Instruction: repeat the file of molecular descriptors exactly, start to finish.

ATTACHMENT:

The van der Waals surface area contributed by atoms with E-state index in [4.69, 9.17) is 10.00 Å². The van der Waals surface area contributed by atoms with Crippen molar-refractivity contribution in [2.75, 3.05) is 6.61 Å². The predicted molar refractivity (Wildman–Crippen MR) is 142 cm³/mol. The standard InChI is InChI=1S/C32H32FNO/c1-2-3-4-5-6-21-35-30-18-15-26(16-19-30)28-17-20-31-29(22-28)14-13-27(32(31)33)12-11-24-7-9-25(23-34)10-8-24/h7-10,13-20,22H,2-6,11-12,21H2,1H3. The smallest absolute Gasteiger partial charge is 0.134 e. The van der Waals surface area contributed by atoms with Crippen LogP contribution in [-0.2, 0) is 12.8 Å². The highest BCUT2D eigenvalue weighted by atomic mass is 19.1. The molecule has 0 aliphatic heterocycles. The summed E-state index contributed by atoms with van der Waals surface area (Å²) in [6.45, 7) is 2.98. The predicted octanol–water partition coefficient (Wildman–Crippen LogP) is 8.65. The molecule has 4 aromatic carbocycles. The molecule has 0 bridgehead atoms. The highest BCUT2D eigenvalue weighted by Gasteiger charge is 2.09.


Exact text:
The van der Waals surface area contributed by atoms with E-state index in [4.69, 9.17) is 10.00 Å². The van der Waals surface area contributed by atoms with Crippen molar-refractivity contribution in [2.75, 3.05) is 6.61 Å². The predicted molar refractivity (Wildman–Crippen MR) is 142 cm³/mol. The standard InChI is InChI=1S/C32H32FNO/c1-2-3-4-5-6-21-35-30-18-15-26(16-19-30)28-17-20-31-29(22-28)14-13-27(32(31)33)12-11-24-7-9-25(23-34)10-8-24/h7-10,13-20,22H,2-6,11-12,21H2,1H3. The smallest absolute Gasteiger partial charge is 0.134 e. The van der Waals surface area contributed by atoms with Crippen LogP contribution in [-0.2, 0) is 12.8 Å². The highest BCUT2D eigenvalue weighted by atomic mass is 19.1. The molecule has 0 aliphatic heterocycles. The summed E-state index contributed by atoms with van der Waals surface area (Å²) in [6.45, 7) is 2.98. The predicted octanol–water partition coefficient (Wildman–Crippen LogP) is 8.65. The molecule has 4 aromatic carbocycles. The molecule has 0 bridgehead atoms. The highest BCUT2D eigenvalue weighted by Gasteiger charge is 2.09.